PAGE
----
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Commonwealth: Religious Freedom

Question for Foreign and Commonwealth Office

UIN HL4917, tabled on 11 January 2016

To ask Her Majesty’s Government, further to the Written Answer by Baroness Anelay of St Johns on 9 December 2015 (HL4410), whether any other Commonwealth countries prohibit the public observance of any religion other than Islam; and what discussions they have held with the Commonwealth authorities over freedom of religion.

Answered on

22 January 2016

Further to my previous answer there are no other Commonwealth countries where the public observance of any religion other than Islam is prohibited. We continue to believe that all Commonwealth members should abide by the Commonwealth Charter which emphasises the need to promote tolerance, respect, understanding, moderation and religious freedom as critical steps in promoting peace and prosperity.

At the Commonwealth Heads of Government Meeting in Malta in November 2015, Heads reaffirmed the importance of human rights. They recognised that freedom of opinion and expression, freedom of peaceful assembly and association, and freedom of religion or belief are cornerstones of democratic societies, and important for the enjoyment of all human rights, including the right to development, and are fundamental to achieving the Sustainable Development Goals. They also emphasised the need to protect individuals from all forms of violence and discrimination.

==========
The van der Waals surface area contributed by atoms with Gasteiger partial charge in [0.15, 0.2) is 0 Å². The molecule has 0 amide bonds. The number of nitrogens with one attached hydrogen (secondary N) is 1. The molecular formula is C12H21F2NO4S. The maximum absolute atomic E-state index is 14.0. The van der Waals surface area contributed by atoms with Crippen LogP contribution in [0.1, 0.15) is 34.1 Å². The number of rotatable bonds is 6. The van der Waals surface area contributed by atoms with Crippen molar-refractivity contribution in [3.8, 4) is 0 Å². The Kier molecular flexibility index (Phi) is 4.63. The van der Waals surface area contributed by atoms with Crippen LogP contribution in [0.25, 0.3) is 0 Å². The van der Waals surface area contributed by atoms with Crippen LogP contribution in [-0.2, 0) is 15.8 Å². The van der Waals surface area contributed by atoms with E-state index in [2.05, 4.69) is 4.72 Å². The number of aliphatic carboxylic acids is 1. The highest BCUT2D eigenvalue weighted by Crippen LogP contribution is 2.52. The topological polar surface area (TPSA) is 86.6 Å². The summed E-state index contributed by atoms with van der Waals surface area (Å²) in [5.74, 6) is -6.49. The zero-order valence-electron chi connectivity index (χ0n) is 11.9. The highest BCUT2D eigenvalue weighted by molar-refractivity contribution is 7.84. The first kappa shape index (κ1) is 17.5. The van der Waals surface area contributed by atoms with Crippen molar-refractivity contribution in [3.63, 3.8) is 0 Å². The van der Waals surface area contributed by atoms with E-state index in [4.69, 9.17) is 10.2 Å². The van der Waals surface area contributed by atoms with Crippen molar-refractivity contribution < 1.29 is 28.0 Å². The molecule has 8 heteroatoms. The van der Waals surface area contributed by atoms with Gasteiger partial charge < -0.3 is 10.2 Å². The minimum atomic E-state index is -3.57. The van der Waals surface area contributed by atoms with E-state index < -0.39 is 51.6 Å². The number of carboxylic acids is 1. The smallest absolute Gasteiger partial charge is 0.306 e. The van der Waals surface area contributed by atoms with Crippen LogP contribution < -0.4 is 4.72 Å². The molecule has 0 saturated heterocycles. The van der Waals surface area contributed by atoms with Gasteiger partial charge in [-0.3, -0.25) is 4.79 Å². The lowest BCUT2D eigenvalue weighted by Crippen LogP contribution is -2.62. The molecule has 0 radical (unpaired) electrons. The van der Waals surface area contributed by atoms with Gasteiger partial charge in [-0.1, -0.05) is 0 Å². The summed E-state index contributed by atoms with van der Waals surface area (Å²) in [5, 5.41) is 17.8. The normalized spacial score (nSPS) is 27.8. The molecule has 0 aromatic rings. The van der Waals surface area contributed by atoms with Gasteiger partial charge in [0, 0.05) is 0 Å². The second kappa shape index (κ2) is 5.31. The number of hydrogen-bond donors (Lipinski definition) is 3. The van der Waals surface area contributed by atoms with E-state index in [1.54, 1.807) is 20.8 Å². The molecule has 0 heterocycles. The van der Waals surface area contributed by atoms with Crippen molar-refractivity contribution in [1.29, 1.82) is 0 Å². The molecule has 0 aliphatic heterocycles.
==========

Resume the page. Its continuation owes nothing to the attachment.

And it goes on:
We will continue to raise individual cases and highlight practices and laws that discriminate against people on the basis of their religion or belief with those countries concerned. We will also continue to encourage Commonwealth partners to embrace the values set out in the Commonwealth Charter, including the freedom of religion or belief. We also look forward to discussing freedom of religion and other issues with the new Commonwealth Secretary General when she takes up office in April.